THE BLOG

What Number Really Defines a Healthy Woman?

09/09/2014 15:04 BST | Updated 08/11/2014 10:59 GMT

What do your numbers say about you, about your health?

It seems everybody has a view on what a healthy woman looks like these days.

Being a therapist who works in the world of women's weight loss and wellness every so often, I am sometimes very politely asked to comment on the principle of 'practicing what I preach'.

You see the thing is that I'm no stick insect, nor am I an avid gym bunny. I'm not a svelte size 10, I'm actually a curvy UK size 14... if you must know.

But here's the thing, I don't advocate that women conform to a size or weight that someone else thinks that they should be. Who decides what is a healthy weight for women?

The number on the scale or on the tag on my dress does not define who I am as a woman.

I have worked with many women for whom the number on the scale dictates not only their mood for the day but how they feel about themselves as women, wives, girlfriends, mothers etc etc. The movement to the wrong side of that scale even by one small notch can spell disaster, failure and guilt.

If a number must define me then there are lots more numbers that I would choose to focus on...

Lets start with 24, the age I was when I left Ireland to see what the wider world had to offer.

5,895, is a favourite number of mine as it's the height of Kilimanjaro which I climbed two years ago.

3 is the number of beautiful godchildren I have been blessed with in my life.

Or how's about 160 - the number of minutes it took me to run my fastest half marathon.

18 is the number of handbags I own... (I'm not even going to share the number for the shoe collection, but let's just say it's another number that makes me smile ☺)

The point is that these are the numbers I choose to measure my own life by. The numbers that really make me happy, numbers that have something significant to say about my life and the woman that I am. The numbers which impact my mental and emotional health as well as my physical body. My weight and dress size just doesn't figure as a marker of satisfaction or achievement in my life.

Now to be clear, that is not to say that I advocate obesity, or would choose for myself to be larger than I am today, far from it. I am a huge advocate for being healthy, fit and active every day. I do adopt a healthy lifestyle. My body is curvy, but it is also strong and at times fast. I want women to choose the body and fitness that is right for them, a choice that makes them truly happy.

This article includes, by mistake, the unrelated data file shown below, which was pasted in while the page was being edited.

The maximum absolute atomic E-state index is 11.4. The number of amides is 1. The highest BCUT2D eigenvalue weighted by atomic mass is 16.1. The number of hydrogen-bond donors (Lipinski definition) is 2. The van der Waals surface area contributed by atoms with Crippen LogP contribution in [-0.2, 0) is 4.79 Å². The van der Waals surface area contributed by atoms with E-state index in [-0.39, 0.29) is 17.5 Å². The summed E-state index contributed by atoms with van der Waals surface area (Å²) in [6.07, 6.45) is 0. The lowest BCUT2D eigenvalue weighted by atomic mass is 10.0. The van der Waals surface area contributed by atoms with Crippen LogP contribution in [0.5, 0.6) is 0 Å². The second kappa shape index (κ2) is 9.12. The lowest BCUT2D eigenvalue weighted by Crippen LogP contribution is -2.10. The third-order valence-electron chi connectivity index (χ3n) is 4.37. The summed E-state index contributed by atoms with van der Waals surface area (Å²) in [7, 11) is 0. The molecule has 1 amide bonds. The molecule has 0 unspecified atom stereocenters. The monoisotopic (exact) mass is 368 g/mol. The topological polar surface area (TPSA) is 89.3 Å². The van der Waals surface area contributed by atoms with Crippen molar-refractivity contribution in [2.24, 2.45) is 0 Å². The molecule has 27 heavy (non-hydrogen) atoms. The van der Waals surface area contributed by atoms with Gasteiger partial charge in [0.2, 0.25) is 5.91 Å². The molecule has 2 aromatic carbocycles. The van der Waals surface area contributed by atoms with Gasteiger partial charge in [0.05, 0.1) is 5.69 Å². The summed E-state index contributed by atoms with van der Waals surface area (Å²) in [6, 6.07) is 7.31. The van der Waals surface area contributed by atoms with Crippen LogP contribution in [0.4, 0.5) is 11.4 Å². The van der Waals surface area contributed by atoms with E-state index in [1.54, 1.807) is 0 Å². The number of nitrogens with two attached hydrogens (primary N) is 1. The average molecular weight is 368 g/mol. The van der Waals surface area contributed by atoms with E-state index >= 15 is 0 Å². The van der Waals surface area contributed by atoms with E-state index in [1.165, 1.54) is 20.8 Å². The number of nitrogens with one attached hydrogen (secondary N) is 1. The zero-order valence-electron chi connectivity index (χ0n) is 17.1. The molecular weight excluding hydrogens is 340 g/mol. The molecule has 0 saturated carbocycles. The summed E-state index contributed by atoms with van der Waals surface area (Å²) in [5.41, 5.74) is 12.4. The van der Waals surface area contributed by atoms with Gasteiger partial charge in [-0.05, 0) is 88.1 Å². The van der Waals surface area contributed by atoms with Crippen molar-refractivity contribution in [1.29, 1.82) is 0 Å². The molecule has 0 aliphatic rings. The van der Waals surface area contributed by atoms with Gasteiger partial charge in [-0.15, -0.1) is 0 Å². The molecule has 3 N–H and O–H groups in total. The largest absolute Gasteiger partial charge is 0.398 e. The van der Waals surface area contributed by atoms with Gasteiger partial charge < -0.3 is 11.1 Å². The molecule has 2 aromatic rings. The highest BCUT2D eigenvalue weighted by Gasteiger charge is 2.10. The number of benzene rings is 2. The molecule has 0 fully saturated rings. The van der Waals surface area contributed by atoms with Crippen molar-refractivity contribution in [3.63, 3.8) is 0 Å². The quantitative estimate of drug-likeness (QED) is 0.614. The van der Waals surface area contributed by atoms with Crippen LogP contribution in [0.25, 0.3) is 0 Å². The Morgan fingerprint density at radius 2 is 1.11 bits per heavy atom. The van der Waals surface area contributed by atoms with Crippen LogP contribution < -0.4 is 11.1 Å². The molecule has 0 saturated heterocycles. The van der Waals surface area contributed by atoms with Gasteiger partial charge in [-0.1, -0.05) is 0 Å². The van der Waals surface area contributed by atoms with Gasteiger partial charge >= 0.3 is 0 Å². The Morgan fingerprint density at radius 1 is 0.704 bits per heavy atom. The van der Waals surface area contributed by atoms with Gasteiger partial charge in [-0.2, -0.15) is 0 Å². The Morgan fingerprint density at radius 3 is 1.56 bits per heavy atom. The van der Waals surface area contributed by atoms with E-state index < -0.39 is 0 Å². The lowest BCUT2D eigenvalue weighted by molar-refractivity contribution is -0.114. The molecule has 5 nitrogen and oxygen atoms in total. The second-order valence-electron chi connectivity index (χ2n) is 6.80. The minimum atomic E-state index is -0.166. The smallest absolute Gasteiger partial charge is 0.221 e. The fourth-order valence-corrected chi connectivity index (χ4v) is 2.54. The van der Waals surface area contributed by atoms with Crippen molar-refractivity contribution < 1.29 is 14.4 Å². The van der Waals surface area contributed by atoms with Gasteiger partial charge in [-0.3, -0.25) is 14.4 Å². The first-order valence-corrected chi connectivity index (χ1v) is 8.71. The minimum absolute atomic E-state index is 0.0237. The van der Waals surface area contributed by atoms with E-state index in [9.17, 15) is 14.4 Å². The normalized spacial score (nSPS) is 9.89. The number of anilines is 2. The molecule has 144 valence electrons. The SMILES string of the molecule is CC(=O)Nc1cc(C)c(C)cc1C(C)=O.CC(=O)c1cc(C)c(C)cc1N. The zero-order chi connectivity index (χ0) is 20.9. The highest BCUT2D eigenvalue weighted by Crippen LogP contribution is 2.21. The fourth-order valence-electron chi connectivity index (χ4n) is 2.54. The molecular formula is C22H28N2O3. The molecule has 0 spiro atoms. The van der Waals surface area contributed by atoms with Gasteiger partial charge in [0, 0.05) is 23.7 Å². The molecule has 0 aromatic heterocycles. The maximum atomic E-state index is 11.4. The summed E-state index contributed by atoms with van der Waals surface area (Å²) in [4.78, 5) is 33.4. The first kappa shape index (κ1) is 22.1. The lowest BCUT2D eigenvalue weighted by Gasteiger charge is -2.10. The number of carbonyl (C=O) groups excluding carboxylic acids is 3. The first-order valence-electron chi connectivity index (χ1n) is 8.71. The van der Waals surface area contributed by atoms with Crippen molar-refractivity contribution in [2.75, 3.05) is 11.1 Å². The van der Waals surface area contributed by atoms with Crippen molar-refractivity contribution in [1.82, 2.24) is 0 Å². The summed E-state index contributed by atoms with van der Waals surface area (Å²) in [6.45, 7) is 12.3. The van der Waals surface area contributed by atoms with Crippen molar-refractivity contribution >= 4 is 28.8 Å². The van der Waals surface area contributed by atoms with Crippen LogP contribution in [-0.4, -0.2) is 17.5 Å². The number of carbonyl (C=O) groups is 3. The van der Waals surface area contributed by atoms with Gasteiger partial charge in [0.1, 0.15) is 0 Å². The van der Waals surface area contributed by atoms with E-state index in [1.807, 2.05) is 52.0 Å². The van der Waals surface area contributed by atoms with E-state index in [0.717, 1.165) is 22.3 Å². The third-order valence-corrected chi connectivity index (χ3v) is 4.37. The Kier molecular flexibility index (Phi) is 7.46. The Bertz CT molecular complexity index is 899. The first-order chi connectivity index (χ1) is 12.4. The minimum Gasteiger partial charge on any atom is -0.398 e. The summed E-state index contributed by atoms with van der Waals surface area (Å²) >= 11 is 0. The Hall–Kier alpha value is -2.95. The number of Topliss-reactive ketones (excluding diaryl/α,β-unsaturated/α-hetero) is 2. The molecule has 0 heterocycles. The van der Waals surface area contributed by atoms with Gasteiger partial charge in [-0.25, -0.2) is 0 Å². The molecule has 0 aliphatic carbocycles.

Sitting home alone "enjoying" a family size pizza but at the same time wishing and wanting things to be different, willing yourself to shrink overnight, hating yourself for every mouthful of food that you eat. Or spending years Yo-Yo dieting in the hope that one day it will stick. I don't believe that's a healthy or happy choice to make.

So I make a stand for women everywhere to not be dictated to by society that the number on the scale or clothing is a defining one.

Numbers are an important indicator of progress but no single number gives you a full picture of health.

If you are on a journey to achieve the body, health and fitness that you want then it is sensible to have a range of numbers to guide you... yes the number on the scales can be one, but so should the circumference of your waist, your blood pressure, your resting heart rate, your cholesterol, the number of steps you take each day and the number of hours sleep you regularly get. These numbers combined give you a much better indicator of overall health and when these numbers are improving, then guess what, the number on the scale starts to move in the right direction too.

So perhaps its time to let go of the one "big" number that society has dumped on us women as our defining number and instead choose for yourself the numbers that you want to define you as a woman.

I promise you will be a lot happier and healthier as a result.

I would love to hear your views on what your numbers say about you! And if you like this blog, please share it with your friends on Twitter, Facebook and LinkedIn.